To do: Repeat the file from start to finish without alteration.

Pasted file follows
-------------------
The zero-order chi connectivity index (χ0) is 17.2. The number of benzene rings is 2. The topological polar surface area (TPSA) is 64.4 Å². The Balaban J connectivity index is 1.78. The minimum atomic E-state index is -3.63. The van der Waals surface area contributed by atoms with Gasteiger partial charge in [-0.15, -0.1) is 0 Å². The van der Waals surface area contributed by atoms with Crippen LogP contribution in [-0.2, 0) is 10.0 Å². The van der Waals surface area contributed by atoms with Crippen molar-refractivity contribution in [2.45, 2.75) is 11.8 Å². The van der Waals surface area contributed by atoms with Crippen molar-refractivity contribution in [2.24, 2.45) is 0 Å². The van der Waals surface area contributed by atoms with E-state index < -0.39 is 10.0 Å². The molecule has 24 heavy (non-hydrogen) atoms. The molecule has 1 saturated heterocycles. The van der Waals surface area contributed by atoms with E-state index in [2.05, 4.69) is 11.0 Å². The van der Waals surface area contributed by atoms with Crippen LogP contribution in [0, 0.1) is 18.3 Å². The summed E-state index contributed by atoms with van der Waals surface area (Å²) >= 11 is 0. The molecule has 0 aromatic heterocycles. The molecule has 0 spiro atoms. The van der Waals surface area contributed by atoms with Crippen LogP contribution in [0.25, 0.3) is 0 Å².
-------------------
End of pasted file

The zero-order chi connectivity index (χ0) is 17.2. The number of benzene rings is 2. The topological polar surface area (TPSA) is 64.4 Å². The Balaban J connectivity index is 1.78. The minimum atomic E-state index is -3.63. The van der Waals surface area contributed by atoms with Gasteiger partial charge in [-0.15, -0.1) is 0 Å². The van der Waals surface area contributed by atoms with Crippen LogP contribution in [-0.2, 0) is 10.0 Å². The van der Waals surface area contributed by atoms with Crippen molar-refractivity contribution in [2.45, 2.75) is 11.8 Å². The van der Waals surface area contributed by atoms with Crippen molar-refractivity contribution in [2.24, 2.45) is 0 Å². The van der Waals surface area contributed by atoms with E-state index < -0.39 is 10.0 Å². The molecule has 24 heavy (non-hydrogen) atoms. The molecule has 1 saturated heterocycles. The van der Waals surface area contributed by atoms with E-state index in [2.05, 4.69) is 11.0 Å². The van der Waals surface area contributed by atoms with Crippen LogP contribution in [0, 0.1) is 18.3 Å². The summed E-state index contributed by atoms with van der Waals surface area (Å²) >= 11 is 0. The molecule has 0 aromatic heterocycles. The molecule has 0 spiro atoms. The van der Waals surface area contributed by atoms with Crippen LogP contribution in [0.25, 0.3) is 0 Å².